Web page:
In the early 4th century, the capital of the Roman Empire moved to Byzantium (324-1453) and was named Constantinople after Emperor Constantine, its founder. Christianity had become Byzantium’s official religion and had spread throughout the Empire (two centuries before the fall of Constantinople, a Christian saint, Agios Tryfon, would become the patron saint of vintners). For the next millennium, a mighty civilization would develop in the Greek domain, retaining from the ancient Greek civilization, the language and the timeless Greek winegrowing and winemaking tradition which went towards the production of Byzantine wine. Some winegrowing techniques would be preserved intact during Byzantine times. Others would be perfected. In any case, Greek wine would continue to play a significant commercial as well as social role. Christianity would act as a catalyst in the preservation of wine’s historic continuity in Greece, with the vine literally “flowering” in Byzantine art. The monasteries would engage in winegrowing (Mount Athos) and the sacrament of Holy Communion would necessitate sweet wine found among the renowned ones whose production on the Greek islands had continued.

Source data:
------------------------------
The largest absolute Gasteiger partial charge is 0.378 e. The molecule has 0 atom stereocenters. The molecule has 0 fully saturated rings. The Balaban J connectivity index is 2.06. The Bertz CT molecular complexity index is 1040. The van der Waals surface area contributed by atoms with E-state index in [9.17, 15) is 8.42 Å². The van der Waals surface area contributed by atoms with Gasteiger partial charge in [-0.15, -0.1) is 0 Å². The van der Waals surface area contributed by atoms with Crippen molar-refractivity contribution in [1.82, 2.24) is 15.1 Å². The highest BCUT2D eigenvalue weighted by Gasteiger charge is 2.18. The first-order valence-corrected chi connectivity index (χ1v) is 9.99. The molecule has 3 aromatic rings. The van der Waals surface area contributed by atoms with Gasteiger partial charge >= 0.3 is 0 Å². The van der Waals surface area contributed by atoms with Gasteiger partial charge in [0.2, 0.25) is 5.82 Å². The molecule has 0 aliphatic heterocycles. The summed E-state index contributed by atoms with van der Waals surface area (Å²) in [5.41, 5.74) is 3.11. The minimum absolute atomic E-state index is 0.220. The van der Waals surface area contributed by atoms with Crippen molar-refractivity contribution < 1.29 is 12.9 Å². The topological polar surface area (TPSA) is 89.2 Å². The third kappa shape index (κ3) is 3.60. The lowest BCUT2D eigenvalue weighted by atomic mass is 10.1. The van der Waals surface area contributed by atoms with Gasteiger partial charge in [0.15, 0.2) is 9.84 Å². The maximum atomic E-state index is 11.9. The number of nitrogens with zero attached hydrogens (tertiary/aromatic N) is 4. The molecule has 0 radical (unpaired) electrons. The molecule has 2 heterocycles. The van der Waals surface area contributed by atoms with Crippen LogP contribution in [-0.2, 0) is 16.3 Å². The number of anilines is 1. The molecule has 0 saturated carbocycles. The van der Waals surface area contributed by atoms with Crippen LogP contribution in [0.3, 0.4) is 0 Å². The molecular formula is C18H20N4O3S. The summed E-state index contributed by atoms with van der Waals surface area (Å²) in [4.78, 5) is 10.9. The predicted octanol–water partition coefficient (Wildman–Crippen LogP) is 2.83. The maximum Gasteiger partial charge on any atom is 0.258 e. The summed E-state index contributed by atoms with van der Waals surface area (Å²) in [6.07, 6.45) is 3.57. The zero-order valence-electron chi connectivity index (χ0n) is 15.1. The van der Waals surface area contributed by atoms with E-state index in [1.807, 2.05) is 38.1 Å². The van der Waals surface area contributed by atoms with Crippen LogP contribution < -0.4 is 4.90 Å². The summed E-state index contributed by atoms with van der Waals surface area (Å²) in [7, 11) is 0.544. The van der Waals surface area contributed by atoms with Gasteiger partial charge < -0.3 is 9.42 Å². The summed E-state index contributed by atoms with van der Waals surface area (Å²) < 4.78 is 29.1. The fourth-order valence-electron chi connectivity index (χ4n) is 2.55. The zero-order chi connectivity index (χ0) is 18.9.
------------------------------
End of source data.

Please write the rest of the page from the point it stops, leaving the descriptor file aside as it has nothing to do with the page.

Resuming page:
However, despite the support it had been given durring Byzantine times, winegrowing in the Greek territory would still go through trials and tribulations. Hostile invasions in continental Greece and pirate raids on the Greek islands would come to disrupt the permanence and tranquility vines need to prosper, although there were certain time periods which did witness the comeback of Greek wines. On the other hand, many were the areas in Greece, headed by the Aegean islands and Crete with its Passos (Passum) wine, which briskly engaged in exporting their wines via the sea routes of wine and in supplying with choice wines the lavish banquets of the Byzantine emperors.